Woman recalls being seriously injured on Uber scooter
Zella Turner hit a bike path railing when an Uber JUMP scooter’s brakes stopped working, resulting in broken bones and a face laceration
By Alexis Stevens
The Atlanta Journal-Constitution
ATLANTA, Ga. — It was a no-brainer for Zella Turner. For less than $15 a week, she could commute from her downtown Atlanta home to work by simply grabbing a scooter. And it saved her the 40-minute walk.
“The scooters are everywhere,” Turner told The Atlanta Journal-Constitution. “They became a very convenient way to get to work.”
Ride-share scooters first arrived in Atlanta last spring and are being used in many other cities as a eco-friendly means of transportation. But it wasn’t long before the scooters were seen tossed around on downtown streets, in the way of pedestrians. In early January, the Atlanta City Council passed legislation requiring the scooters to be parked upright and requiring scooter companies to have permits.
Also in January, Turner switched to Uber’s JUMP scooters, dockless and electric and new in Atlanta. She could ride on a bike path and off the sidewalks, so Turner was compliant with city regulations that recently went into effect.
But Turner’s ride home from work on Jan. 24 ended with a trip to the emergency room, where she underwent X-rays and got 15 stitches in her face.
“I hit the brakes to start to slow down and the brakes didn’t work,” she said.
Turner tried a manual brake on the Uber scooter. It didn’t work either.
“The scooter went one way and I flew toward the sidewalk,” Turner said.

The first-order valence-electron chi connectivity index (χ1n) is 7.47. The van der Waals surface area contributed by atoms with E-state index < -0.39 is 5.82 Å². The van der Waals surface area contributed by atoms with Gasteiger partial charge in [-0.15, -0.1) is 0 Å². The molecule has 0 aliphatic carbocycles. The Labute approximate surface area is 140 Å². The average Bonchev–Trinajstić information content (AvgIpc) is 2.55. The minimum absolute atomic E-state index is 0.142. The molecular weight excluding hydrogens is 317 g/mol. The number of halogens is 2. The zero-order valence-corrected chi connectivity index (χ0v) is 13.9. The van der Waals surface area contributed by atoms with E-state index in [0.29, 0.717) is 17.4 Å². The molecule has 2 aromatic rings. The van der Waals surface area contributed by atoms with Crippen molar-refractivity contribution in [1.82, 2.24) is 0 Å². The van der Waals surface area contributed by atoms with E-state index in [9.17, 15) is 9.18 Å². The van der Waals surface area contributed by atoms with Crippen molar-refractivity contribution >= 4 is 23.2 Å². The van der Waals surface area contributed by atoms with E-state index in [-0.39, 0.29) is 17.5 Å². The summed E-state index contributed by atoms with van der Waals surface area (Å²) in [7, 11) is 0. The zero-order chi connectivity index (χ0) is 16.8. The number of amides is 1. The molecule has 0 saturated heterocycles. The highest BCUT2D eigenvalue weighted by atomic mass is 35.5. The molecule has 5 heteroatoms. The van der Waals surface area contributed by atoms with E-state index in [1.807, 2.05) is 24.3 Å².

Her face hit the wrought-iron railing along the bike path and her hand slammed on the ground as she tried to stop her fall. Scraped, bruised and bloody, Turner knew she needed help. But during rush hour in Atlanta, no one came to her side. So Turner walked to a nearby hotel, where an employee called 911 to send an ambulance.
From Atlanta Medical Center, Turner let her five children know she’d been in an accident.
“I could’ve hit my head,” she said. “It could’ve been so much worse. It was bad, but it could’ve been so much worse.”
Through the Uber app, Turner let the company know what happened to her. And she enlisted the help of a family friend, attorney Chadrick Mance, to make sure Uber took her situation seriously.
“She could’ve easily died,” Mance said. “Our goal is to make sure that what happened to her doesn’t happen to anyone else.”
Mance has sent letters to Uber on Turner’s behalf, but has not gotten a response. An Uber spokeswoman sent an emailed statement to The AJC regarding the incident:
“We are upset to hear of this report and have Ms. Turner in our thoughts as she recovers. As soon as this was reported to us, we immediately removed this scooter from JUMP's fleet.”
Mance said he and Turner would like Uber to let them have the bike inspected to find out exactly what went wrong the day Turner was injured. And the two are hopeful others who have had similar problems will come forward.
According to a recent study, scooter crashes have resulted in an estimated 1,500 injuries since late 2017, Consumer Reports reported. The magazine contacted hospitals and police departments to obtain the numbers.
As Turner slowly heals, she faces many more doctors’ appointments, including with a plastic surgeon and an orthopedist. She has missed several days of work, and it is difficult to chew and drink.
“I don’t want anybody to have to deal with this ever,” she said. “I would truly hate if this was one of my kids.”
Copyright 2019 The Atlanta Journal-Constitution